Bohemian Rhapsody Movie Sparks “Third Beat” Questions

In the film Bohemian Rhapsody, there’s a scene where Queen’s guitarist Brian May is pitching his song We Will Rock You to the band (film clip is below).

He says, “…now, I want you to clap on the third beat.”  Of course, this is a movie, and I have no idea if he really said it like that.

Regardless, I’m using this scene as a fun starting point to talk briefly about counting rhythm.

Fact is, when We Will Rock You is counted in the regular way, the beat looks like this:

The completely natural (and intuitive, and correct) way that most people would count this song is:

1                      2                    3                    4   

We               will,               we                will

 

1                      2                      3                      4

rock you!

////////////////////////////////////////////////

When notated as shown in the above sheet music, one would count out the three notes (not beats) verbally this way:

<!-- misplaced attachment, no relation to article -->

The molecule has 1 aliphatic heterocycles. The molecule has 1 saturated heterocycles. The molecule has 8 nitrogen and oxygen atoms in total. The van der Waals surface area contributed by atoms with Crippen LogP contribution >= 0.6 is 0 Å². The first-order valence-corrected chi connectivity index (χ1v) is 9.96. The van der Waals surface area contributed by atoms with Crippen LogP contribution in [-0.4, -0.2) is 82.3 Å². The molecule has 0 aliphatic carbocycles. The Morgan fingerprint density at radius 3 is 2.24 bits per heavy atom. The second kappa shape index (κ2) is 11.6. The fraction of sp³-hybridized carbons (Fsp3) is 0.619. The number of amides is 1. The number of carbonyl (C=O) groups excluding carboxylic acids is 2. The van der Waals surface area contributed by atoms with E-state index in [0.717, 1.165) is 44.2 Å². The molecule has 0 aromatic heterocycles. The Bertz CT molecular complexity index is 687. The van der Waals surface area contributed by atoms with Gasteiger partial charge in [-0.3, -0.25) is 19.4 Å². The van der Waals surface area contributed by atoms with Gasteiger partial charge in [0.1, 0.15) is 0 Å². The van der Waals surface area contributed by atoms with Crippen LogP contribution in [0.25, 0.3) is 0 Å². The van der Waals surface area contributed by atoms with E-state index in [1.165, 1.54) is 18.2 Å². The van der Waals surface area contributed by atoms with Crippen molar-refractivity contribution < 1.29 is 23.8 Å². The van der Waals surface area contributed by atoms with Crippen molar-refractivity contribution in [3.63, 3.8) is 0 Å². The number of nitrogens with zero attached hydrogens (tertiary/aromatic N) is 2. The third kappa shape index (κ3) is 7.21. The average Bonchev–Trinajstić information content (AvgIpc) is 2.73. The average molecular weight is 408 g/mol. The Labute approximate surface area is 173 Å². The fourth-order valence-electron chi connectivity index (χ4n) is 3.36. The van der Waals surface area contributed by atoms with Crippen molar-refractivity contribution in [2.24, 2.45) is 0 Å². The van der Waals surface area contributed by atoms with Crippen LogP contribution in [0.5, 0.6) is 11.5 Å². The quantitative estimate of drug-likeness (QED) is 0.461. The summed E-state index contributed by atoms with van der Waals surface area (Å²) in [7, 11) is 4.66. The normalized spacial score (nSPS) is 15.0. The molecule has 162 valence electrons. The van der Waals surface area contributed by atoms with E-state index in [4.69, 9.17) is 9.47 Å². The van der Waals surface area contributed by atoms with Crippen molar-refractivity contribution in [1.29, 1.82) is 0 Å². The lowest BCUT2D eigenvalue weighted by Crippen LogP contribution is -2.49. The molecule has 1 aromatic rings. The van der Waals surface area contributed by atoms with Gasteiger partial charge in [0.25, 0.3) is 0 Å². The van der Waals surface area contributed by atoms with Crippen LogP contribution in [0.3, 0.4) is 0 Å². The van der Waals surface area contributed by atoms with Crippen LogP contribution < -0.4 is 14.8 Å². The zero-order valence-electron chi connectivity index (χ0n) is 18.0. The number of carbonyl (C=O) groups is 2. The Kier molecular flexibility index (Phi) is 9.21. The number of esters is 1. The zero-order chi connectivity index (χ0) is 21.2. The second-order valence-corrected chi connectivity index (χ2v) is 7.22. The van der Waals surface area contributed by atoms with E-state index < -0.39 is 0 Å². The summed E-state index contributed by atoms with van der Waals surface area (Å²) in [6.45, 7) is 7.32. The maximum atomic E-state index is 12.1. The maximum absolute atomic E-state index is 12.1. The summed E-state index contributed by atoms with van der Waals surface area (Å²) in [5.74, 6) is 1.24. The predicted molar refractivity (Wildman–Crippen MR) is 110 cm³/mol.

ONE-and TWO = Boom-boom CLAP!

and also:

THREE-and FOUR = which is the next Boom-boom CLAP!

This “one-and two-and…” approach is very commonly used for counting out eighth notes.

The most important take away here is that a “standard rock beat,” from which this is obviously taken, has a snare drum hit (in this case the clapping) on beats TWO and FOUR. This is sometimes referred to as the UP beat, or the BACK BEAT.

“…a back beat you can’t lose it…” (The Beatles, Rock n’ Roll Music)

I often notice that when people clap to rock music or any other style with a solid BACK BEAT, they sometimes clap on the DOWN beats (beats ONE and THREE) which is almost blasphemy — just kidding with that last thing.  But if you’re a decently hip music fan, you will almost always clap to rock n’ roll, jazz, blues, funk, and the like, on beats TWO and FOUR. (Unless it’s a jazz waltz or something.)

Music fans: Just clap along with the snare drum and you will be fine!

I hope this information is helpful, especially if you are trying to find the right ways to count and notate rhythm in your music.

Here’s the scene:

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